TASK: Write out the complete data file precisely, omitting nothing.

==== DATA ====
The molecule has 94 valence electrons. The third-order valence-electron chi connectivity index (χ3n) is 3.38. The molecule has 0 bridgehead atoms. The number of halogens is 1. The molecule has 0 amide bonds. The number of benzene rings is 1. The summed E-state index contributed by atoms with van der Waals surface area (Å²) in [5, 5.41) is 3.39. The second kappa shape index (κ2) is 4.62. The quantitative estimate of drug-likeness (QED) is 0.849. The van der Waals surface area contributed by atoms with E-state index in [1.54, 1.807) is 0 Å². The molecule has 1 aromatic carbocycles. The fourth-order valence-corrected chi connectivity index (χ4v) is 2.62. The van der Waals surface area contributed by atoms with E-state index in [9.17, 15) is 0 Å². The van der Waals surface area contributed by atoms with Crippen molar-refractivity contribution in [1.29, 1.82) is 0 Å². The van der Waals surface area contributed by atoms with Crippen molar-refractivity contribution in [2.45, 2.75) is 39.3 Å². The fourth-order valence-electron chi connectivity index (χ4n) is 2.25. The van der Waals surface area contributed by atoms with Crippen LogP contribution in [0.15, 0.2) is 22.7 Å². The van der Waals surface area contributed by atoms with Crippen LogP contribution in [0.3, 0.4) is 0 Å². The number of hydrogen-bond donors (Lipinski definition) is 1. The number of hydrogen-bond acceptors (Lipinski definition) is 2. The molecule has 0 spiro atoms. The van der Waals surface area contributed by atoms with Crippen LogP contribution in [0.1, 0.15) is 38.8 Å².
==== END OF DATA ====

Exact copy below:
The molecule has 94 valence electrons. The third-order valence-electron chi connectivity index (χ3n) is 3.38. The molecule has 0 bridgehead atoms. The number of halogens is 1. The molecule has 0 amide bonds. The number of benzene rings is 1. The summed E-state index contributed by atoms with van der Waals surface area (Å²) in [5, 5.41) is 3.39. The second kappa shape index (κ2) is 4.62. The quantitative estimate of drug-likeness (QED) is 0.849. The van der Waals surface area contributed by atoms with E-state index in [1.54, 1.807) is 0 Å². The molecule has 1 aromatic carbocycles. The fourth-order valence-corrected chi connectivity index (χ4v) is 2.62. The van der Waals surface area contributed by atoms with E-state index in [9.17, 15) is 0 Å². The van der Waals surface area contributed by atoms with Crippen molar-refractivity contribution in [1.29, 1.82) is 0 Å². The van der Waals surface area contributed by atoms with Crippen molar-refractivity contribution in [2.45, 2.75) is 39.3 Å². The fourth-order valence-electron chi connectivity index (χ4n) is 2.25. The van der Waals surface area contributed by atoms with Crippen LogP contribution in [0.15, 0.2) is 22.7 Å². The van der Waals surface area contributed by atoms with Crippen LogP contribution in [0.3, 0.4) is 0 Å². The number of hydrogen-bond donors (Lipinski definition) is 1. The number of hydrogen-bond acceptors (Lipinski definition) is 2. The molecule has 0 spiro atoms. The van der Waals surface area contributed by atoms with Crippen LogP contribution in [0.1, 0.15) is 38.8 Å².